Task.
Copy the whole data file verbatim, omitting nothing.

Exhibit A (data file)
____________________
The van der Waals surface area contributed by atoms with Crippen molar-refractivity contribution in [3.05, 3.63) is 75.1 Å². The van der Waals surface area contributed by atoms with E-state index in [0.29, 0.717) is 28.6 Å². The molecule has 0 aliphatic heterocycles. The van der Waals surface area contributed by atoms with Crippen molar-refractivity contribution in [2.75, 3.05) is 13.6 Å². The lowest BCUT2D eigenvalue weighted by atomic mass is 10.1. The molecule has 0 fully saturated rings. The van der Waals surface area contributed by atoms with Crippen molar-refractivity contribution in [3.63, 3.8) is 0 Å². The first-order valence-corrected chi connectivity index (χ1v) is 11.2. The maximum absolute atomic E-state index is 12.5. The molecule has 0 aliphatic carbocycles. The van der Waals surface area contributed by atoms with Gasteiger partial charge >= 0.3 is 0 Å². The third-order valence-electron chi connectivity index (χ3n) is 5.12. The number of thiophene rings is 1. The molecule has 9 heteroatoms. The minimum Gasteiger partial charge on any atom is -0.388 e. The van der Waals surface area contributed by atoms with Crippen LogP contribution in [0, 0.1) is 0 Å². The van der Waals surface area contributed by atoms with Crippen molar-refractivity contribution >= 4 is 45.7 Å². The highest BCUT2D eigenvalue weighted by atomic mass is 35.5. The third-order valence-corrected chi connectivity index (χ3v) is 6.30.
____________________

The van der Waals surface area contributed by atoms with Crippen molar-refractivity contribution in [3.05, 3.63) is 75.1 Å². The van der Waals surface area contributed by atoms with E-state index in [0.29, 0.717) is 28.6 Å². The molecule has 0 aliphatic heterocycles. The van der Waals surface area contributed by atoms with Crippen molar-refractivity contribution in [2.75, 3.05) is 13.6 Å². The lowest BCUT2D eigenvalue weighted by atomic mass is 10.1. The molecule has 0 fully saturated rings. The van der Waals surface area contributed by atoms with Crippen molar-refractivity contribution in [3.63, 3.8) is 0 Å². The first-order valence-corrected chi connectivity index (χ1v) is 11.2. The maximum absolute atomic E-state index is 12.5. The molecule has 0 aliphatic carbocycles. The van der Waals surface area contributed by atoms with Gasteiger partial charge >= 0.3 is 0 Å². The third-order valence-electron chi connectivity index (χ3n) is 5.12. The number of thiophene rings is 1. The molecule has 9 heteroatoms. The minimum Gasteiger partial charge on any atom is -0.388 e. The van der Waals surface area contributed by atoms with Crippen LogP contribution in [0, 0.1) is 0 Å². The van der Waals surface area contributed by atoms with Crippen molar-refractivity contribution >= 4 is 45.7 Å². The highest BCUT2D eigenvalue weighted by atomic mass is 35.5. The third-order valence-corrected chi connectivity index (χ3v) is 6.30.